A study of Associations Evoked by Direct and Indirect Country of Origin Markers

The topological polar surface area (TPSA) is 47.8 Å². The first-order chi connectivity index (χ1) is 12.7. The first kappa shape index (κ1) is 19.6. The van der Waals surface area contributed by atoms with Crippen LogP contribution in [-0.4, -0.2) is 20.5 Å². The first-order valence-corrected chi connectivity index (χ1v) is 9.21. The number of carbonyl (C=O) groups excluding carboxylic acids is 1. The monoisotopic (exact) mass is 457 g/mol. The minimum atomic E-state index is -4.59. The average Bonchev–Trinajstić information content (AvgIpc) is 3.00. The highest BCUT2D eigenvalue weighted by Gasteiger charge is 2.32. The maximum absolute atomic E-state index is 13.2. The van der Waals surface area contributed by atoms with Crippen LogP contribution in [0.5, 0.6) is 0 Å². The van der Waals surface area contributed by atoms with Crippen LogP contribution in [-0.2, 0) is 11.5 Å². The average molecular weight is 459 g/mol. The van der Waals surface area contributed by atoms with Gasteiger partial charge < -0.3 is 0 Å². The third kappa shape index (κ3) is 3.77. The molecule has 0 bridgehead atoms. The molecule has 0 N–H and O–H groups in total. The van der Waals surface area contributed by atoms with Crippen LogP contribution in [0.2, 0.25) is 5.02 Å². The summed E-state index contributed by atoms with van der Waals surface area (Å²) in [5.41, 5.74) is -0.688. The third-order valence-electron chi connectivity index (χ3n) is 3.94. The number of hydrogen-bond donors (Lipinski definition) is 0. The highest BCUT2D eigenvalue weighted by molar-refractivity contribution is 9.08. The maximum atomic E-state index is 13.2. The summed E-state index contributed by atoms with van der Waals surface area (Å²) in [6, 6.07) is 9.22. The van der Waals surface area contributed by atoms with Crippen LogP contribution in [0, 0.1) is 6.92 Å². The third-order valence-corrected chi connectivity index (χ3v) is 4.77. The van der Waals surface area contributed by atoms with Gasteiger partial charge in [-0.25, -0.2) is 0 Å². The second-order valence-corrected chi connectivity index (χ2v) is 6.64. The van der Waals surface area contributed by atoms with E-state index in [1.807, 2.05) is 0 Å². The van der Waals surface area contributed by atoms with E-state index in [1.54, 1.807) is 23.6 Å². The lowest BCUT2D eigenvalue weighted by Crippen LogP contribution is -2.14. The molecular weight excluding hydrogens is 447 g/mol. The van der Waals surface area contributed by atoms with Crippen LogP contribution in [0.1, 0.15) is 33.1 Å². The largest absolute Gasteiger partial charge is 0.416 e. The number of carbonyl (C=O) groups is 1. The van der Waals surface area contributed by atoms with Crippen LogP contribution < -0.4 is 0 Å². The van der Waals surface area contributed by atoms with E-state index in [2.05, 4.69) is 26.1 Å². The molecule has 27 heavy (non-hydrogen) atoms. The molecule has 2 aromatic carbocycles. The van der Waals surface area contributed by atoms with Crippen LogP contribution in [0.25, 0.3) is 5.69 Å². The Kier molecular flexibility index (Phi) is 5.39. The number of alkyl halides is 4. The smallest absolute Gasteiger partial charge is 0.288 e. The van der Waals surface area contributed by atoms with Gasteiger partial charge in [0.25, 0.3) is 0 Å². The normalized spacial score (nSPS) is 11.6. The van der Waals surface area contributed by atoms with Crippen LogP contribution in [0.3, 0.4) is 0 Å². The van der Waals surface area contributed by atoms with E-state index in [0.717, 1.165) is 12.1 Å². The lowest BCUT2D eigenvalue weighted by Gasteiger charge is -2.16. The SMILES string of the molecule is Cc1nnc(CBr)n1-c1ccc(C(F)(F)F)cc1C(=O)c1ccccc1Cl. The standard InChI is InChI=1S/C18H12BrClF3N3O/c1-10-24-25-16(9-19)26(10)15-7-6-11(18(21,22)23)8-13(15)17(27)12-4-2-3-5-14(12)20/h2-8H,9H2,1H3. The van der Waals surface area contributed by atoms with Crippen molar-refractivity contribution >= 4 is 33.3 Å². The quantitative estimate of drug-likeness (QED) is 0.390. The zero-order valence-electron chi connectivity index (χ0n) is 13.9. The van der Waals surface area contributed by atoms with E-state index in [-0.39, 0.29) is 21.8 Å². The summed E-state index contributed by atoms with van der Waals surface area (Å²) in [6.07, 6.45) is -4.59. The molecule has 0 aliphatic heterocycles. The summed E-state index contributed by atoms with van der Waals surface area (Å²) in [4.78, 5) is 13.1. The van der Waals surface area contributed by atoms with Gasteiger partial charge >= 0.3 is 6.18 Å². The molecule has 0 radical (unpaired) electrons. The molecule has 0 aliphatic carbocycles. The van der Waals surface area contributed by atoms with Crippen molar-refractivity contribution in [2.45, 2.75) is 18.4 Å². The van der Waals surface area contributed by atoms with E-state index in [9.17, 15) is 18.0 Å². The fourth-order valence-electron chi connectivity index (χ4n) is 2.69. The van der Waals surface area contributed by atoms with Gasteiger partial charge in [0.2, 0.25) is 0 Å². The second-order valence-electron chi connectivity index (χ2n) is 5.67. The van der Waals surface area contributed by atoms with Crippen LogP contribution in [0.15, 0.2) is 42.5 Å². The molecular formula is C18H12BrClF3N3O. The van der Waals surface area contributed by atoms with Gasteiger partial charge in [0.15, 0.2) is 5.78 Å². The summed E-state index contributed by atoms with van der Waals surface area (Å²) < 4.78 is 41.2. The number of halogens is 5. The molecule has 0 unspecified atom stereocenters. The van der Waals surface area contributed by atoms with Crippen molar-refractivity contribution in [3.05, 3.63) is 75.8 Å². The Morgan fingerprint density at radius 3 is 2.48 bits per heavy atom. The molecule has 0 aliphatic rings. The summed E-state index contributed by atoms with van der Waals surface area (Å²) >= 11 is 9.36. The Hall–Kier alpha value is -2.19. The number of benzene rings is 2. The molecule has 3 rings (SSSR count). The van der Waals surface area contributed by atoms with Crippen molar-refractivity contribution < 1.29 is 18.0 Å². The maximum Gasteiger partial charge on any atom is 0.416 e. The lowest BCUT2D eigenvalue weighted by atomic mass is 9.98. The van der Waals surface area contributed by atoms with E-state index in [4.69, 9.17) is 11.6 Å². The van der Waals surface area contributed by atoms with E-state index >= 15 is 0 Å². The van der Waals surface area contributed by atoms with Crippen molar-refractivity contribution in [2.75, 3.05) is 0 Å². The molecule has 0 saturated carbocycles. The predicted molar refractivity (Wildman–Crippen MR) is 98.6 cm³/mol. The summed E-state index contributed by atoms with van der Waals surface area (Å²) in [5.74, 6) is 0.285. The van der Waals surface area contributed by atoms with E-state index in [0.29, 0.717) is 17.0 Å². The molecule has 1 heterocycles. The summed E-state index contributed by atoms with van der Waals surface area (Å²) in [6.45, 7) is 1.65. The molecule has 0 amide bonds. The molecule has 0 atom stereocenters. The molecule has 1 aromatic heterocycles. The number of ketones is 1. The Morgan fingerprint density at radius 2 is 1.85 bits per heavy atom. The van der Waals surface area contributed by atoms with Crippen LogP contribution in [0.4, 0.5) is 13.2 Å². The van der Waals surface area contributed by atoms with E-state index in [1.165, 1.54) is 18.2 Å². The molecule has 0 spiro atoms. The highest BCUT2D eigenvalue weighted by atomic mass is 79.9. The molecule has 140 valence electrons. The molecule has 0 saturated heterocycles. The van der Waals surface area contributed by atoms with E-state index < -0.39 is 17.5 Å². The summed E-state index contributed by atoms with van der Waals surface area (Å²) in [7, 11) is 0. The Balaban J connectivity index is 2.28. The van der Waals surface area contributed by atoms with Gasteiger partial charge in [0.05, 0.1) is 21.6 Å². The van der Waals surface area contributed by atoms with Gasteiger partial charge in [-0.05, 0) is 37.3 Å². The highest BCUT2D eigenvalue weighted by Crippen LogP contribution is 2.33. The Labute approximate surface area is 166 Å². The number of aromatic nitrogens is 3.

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The use of foreign language or mentioning a country of origin (COO) creates a link with the country the languages belongs to in the consumers’ mind, a link that can be used to transfer associations consumers have with a country to the product advertised. Such an association can be positive when the product is congruent with the country, though is likely to be negative when the product is incongruent with the country. The aim of this study was to find which associations were evoked by indirect COO markers (i.e. a foreign language) and indirect COO markers (i.e. directly mentioning the COO) and how they differ from each other. An experiment was conducted, consisting of a questionnaire in which participants were asked to give their associations with the direct COO marker, indirect COO marker and a general country marker. The questionnaire was filled in by 210 participants, resulting in a total of 2978 associations. These associations were coded and analyzed on category, valence and COO-relatedness, resulting in evidence for differences between the different markers. Differences were found in nine of the eleven categories created by the coders. Indirect COO markers evoked the most positive associations, whilst they also evoked the least COO-related associations. Therefore, businesses would do well to include specifically indirect COO markers, but also direct COO markers, in their advertisements to evoke the most positive associations with a congruent product. Keywords: Foreign language use, country of origin, advertisements, associations, congruent products, indirect marker, direct marker
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